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Gold and the G20 Summit

Commodities / Gold and Silver 2010 Jun 29, 2010 - 01:31 PM GMT

By: Dr_Jeff_Lewis


World leaders met at the G20 in Toronto to discuss how they will work to get the global economy moving again.  If you're new to the global economic forums like these, you might think that they're actually productive.   However, if you've been around long enough to follow them for a few years, you'd realize that politicians from the top 20 economic countries show up just to lay out their idealistic plans that they'll never really complete.

World Banking Tax

One of the top items at the G20 was the world banking tax that several countries, the US included, wants to impose on banks to insure against another financial crisis. 

The irony here is that it was the government, not the banks (this time), that created the financial mess that originated in US real estate.  The government, in its infinite wisdom, decided to increase the availability of home loans to those people who quite frankly couldn't pay for them.  They then tasked Fannie and Freddie to lower their standards and buy any mortgage backed security they could get their hands on.  The banks, sensing a money making opportunity, made terrible loans under the pretense that Fannie and Freddie would buy them with no questions asked.  Of course, we all know how well that worked out.

There were more than a few objections to a banking tax, most notably from Canada, which had the simple (and correct) view that Canadian banks were not a part of the financial crisis, and in no way, shape, or form would they be punished for the mistakes of the United States.  To make a long story short, one of the headline items at the G20 was swept off the table, and each country was left to moderate banks however it pleased within its own borders.

Deficit Reduction

If you thought a world banking tax was laughable, just wait until you hear about the deficit reduction plan upon which all nations agreed.  The G20 members will all work together to reduce their deficits 50% by 2013.  Also, they'll work to reduce government debt to GDP by 2016, which means that they'll either have to grow their economies or actually run surpluses.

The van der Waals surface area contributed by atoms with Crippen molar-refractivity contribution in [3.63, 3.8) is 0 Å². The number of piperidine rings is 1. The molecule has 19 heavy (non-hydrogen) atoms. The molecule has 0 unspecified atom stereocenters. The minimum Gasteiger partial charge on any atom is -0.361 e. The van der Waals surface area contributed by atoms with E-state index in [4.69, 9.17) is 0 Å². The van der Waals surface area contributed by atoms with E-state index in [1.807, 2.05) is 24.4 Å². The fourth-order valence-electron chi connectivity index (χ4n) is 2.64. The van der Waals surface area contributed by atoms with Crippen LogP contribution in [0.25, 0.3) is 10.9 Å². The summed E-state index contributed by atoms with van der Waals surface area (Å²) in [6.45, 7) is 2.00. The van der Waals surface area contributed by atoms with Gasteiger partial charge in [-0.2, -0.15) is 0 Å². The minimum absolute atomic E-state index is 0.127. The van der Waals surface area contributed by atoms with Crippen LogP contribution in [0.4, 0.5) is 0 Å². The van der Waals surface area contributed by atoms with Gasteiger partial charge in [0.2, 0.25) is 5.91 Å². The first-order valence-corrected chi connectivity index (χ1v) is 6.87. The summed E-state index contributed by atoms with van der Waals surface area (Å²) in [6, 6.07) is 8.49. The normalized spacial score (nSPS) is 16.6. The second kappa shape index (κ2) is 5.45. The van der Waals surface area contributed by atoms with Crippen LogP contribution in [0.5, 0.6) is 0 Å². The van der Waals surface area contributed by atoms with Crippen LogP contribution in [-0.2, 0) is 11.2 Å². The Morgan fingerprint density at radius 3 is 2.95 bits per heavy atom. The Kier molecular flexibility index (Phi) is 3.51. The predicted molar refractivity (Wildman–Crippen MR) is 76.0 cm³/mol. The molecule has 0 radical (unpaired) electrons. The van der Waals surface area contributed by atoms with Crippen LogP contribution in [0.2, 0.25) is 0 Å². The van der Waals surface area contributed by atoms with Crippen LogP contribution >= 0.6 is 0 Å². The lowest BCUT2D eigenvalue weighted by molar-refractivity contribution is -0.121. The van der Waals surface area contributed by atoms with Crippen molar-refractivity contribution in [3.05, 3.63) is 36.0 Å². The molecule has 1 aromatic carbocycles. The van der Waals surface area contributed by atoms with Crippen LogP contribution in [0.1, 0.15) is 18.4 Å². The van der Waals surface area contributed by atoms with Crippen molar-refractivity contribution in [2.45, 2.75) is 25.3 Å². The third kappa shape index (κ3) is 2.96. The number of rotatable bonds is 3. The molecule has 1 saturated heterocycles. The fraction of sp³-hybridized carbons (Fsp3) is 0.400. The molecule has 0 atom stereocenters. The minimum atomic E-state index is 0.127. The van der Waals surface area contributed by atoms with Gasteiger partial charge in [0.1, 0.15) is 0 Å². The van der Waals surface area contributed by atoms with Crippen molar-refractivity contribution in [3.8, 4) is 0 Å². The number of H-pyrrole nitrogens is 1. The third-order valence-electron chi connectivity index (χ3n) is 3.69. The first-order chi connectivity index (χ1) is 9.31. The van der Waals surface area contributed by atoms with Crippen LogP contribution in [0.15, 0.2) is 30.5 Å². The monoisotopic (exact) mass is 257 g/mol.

President Obama took his G20 promise to the American press today, and he noted that next year the government will have to do something to reduce the deficit.  If you've looked at gold, you'd notice that some gold investors actually took this pledge seriously, with a sell off occurring in the early hours of trading the day after the pledge.

Believe it When You See it

The pledge to reduce debt, cut spending, and promote economic growth was nothing more than a pledge.  While we can agree that precious metals would be poor investments if the government did really work to fight the debt and inflation, we can also agree that never in history has any government completed such a quick turnaround. 

Buy silver with both hands, as the people in power are either going to have to take drastic steps to cure the budget, or they're just going to keep doing what they have for more than a century.  What do you think they're most likely to do?

By Dr. Jeff Lewis

Dr. Jeffrey Lewis, in addition to running a busy medical practice, is the editor of and

Copyright © 2010 Dr. Jeff Lewis- All Rights Reserved Disclaimer: The above is a matter of opinion provided for general information purposes only and is not intended as investment advice. Information and analysis above are derived from sources and utilising methods believed to be reliable, but we cannot accept responsibility for any losses you may incur as a result of this analysis. Individuals should consult with their personal financial advisors.

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